Spring Ahead #3: Keeping Safe While Camping (Part 2 of 3)

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Besides the 15 minutes of total solar eclipse in mid-August—a spectacle that’s worth  a trip in itself—the sun will always factor into your preparations for safe camping. And while we all pray for a sunny day to explore the great outdoors, that bright yellow ball overhead can produce too much of a good thing. Overheating is a serious risk, especially for children and older adults. Keep your cool by reading our tips:

Consider hiking first thing in the morning or in the early evening, staying in shade or shelter during the most oppressive heat of the day (usually from 10 am to 4 pm).

Drink plenty of fluids. Tweak the old real-estate saying to “Hydration, Hydration, Hydration!” If plain water doesn’t excite you, add slices lemon, orange or mint; or bring an iced tea mix to enjoy. The key is to drink something; even coffee is better than nothing.

Spot the symptoms of heat exhaustion and heat stroke. Goose bumps, skin tingling, muscle cramps, dull headache, shallow breathing and nausea are all warning signs of heat exhaustion, caused by the body losing salt through exertion and perspiration. In cases of heatstroke, the body’s temperature rises to 104 degrees, causing impaired mental states such as agitation, confusion, or lethargy. That’s because the nerve cells in the brain and body are the most vulnerable to heat damage. As heat stroke progresses, blood flow to the skin increases; which, coupled with copious amounts of sweat, poses serious danger to the heart. Avoid a medical emergency by spraying your camper with cool water and applying wet clothes or ice packs to the armpits or groin.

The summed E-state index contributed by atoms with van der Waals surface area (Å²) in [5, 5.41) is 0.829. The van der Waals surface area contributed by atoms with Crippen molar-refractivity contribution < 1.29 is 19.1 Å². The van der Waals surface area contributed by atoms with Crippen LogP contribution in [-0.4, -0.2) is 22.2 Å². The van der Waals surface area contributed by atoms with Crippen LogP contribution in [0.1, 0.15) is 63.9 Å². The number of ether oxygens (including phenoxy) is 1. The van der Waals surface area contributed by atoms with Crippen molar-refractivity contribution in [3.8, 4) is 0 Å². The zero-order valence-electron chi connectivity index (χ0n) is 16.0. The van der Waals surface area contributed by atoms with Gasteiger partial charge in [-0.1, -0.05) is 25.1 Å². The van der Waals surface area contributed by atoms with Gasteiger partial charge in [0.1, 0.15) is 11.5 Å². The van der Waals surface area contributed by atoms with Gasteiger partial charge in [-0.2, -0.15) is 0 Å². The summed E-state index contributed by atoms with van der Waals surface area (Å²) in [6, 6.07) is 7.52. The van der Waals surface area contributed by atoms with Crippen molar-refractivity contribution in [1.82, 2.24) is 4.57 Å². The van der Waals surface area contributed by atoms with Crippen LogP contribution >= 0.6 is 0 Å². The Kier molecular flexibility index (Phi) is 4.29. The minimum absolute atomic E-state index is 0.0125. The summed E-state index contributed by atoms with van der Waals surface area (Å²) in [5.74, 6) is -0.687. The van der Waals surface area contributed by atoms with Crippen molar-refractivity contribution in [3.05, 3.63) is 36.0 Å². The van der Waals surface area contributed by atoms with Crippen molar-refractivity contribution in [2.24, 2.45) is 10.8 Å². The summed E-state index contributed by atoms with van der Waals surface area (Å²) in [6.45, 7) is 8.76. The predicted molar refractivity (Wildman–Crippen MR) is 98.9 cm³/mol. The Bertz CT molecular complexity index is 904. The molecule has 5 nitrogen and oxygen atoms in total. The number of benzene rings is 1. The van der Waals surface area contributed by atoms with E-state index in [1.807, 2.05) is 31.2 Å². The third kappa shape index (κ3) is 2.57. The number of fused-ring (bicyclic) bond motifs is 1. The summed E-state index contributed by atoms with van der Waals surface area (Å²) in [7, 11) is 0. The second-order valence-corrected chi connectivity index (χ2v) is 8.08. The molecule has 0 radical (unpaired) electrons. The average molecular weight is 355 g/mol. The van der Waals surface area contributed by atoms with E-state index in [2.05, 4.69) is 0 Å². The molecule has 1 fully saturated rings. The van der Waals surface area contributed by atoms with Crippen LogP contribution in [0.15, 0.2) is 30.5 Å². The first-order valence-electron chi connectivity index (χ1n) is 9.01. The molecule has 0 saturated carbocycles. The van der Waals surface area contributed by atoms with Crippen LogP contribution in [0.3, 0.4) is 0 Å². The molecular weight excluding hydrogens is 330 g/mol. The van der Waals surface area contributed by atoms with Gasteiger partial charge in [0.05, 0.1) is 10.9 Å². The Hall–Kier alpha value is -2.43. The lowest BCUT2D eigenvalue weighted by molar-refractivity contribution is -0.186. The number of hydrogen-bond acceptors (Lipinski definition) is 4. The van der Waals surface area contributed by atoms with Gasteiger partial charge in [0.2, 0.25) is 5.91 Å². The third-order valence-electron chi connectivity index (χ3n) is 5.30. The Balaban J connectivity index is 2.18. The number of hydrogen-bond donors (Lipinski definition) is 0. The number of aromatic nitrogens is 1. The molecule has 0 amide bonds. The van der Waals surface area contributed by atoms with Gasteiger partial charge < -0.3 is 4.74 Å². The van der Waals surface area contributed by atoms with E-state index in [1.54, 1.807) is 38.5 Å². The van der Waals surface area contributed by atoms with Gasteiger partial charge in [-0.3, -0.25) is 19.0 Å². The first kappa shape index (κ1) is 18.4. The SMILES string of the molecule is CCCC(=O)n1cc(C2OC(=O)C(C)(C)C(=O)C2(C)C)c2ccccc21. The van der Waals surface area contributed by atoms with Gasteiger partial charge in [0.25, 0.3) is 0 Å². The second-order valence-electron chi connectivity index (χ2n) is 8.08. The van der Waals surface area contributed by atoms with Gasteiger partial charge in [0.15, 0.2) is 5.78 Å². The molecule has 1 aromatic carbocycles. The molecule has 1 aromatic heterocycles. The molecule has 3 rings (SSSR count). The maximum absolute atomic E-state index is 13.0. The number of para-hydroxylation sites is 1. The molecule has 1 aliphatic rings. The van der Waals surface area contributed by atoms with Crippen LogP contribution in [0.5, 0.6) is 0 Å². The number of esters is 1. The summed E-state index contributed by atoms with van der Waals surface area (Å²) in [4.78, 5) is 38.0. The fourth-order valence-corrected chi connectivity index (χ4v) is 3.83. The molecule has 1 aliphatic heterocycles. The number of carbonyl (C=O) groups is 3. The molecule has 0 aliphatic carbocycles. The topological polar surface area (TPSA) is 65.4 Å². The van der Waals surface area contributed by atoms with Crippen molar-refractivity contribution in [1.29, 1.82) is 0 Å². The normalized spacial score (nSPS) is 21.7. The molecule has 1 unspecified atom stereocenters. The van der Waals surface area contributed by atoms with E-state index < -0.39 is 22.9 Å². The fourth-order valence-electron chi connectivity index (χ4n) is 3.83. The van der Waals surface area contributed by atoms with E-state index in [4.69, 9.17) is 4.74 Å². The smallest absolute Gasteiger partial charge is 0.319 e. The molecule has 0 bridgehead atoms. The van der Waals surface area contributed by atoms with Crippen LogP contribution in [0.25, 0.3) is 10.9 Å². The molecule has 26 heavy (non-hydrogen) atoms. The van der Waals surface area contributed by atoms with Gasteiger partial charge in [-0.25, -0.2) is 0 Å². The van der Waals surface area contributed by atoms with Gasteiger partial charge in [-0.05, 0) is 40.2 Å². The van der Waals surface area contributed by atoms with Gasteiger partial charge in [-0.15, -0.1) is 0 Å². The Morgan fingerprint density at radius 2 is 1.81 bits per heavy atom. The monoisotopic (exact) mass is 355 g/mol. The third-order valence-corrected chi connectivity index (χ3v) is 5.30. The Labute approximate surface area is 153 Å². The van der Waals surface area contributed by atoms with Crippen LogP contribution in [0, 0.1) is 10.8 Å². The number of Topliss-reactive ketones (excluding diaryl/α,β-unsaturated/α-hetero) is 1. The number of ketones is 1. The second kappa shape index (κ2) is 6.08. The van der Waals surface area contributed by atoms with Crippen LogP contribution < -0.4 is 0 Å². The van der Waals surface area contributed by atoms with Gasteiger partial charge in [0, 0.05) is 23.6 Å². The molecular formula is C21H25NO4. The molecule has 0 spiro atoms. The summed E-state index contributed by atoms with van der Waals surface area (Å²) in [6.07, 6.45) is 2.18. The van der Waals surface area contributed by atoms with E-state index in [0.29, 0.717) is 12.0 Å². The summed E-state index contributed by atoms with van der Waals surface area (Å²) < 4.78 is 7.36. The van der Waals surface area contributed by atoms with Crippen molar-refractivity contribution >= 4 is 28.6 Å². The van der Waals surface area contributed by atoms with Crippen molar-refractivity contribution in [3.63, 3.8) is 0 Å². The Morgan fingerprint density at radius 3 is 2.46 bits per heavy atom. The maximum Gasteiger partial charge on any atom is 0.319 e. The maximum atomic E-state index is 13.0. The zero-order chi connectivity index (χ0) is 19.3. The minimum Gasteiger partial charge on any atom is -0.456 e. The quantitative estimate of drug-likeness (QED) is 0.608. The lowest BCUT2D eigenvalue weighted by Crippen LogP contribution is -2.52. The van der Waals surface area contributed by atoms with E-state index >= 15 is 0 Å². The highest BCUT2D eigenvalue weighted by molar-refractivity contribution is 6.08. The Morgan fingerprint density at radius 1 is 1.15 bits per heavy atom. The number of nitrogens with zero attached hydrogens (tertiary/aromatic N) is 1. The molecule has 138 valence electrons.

Keep your sunscreen close at hand! Avoid the red, sore, blistered or peeling skin that comes with severe sunburn. We’ve already reminded you to pack sunscreen—one that offers broad spectrum protection. Remember that sunscreen chemicals often degrade in the sun or rub off on towels and clothing; so re-apply frequently.

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